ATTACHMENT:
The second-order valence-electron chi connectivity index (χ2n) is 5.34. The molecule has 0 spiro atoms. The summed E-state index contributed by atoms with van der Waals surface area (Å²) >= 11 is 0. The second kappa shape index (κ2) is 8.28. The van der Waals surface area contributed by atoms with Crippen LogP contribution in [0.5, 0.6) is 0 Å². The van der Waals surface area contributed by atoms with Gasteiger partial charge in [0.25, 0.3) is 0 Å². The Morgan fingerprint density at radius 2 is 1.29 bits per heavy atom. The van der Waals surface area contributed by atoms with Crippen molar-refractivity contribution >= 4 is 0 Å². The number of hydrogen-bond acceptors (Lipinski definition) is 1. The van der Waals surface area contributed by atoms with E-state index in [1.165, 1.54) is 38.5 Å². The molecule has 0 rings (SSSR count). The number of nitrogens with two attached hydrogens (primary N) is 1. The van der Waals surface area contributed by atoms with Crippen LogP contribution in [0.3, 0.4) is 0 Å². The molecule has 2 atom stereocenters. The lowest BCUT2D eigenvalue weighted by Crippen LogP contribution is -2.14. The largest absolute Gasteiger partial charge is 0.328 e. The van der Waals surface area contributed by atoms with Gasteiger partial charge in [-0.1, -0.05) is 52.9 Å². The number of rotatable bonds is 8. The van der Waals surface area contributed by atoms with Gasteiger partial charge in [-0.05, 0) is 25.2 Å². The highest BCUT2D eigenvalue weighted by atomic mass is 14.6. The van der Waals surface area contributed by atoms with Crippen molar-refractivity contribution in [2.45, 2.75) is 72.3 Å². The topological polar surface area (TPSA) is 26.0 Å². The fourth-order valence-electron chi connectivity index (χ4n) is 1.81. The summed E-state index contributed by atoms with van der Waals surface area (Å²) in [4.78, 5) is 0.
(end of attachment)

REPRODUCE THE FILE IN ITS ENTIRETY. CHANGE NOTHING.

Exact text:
The second-order valence-electron chi connectivity index (χ2n) is 5.34. The molecule has 0 spiro atoms. The summed E-state index contributed by atoms with van der Waals surface area (Å²) >= 11 is 0. The second kappa shape index (κ2) is 8.28. The van der Waals surface area contributed by atoms with Crippen LogP contribution in [0.5, 0.6) is 0 Å². The van der Waals surface area contributed by atoms with Gasteiger partial charge in [0.25, 0.3) is 0 Å². The Morgan fingerprint density at radius 2 is 1.29 bits per heavy atom. The van der Waals surface area contributed by atoms with Crippen molar-refractivity contribution >= 4 is 0 Å². The number of hydrogen-bond acceptors (Lipinski definition) is 1. The van der Waals surface area contributed by atoms with E-state index in [1.165, 1.54) is 38.5 Å². The molecule has 0 rings (SSSR count). The number of nitrogens with two attached hydrogens (primary N) is 1. The van der Waals surface area contributed by atoms with Crippen LogP contribution in [0.3, 0.4) is 0 Å². The molecule has 2 atom stereocenters. The lowest BCUT2D eigenvalue weighted by Crippen LogP contribution is -2.14. The largest absolute Gasteiger partial charge is 0.328 e. The van der Waals surface area contributed by atoms with Gasteiger partial charge in [-0.1, -0.05) is 52.9 Å². The number of rotatable bonds is 8. The van der Waals surface area contributed by atoms with Gasteiger partial charge in [-0.05, 0) is 25.2 Å². The highest BCUT2D eigenvalue weighted by atomic mass is 14.6. The van der Waals surface area contributed by atoms with Crippen molar-refractivity contribution in [2.45, 2.75) is 72.3 Å². The topological polar surface area (TPSA) is 26.0 Å². The fourth-order valence-electron chi connectivity index (χ4n) is 1.81. The summed E-state index contributed by atoms with van der Waals surface area (Å²) in [4.78, 5) is 0.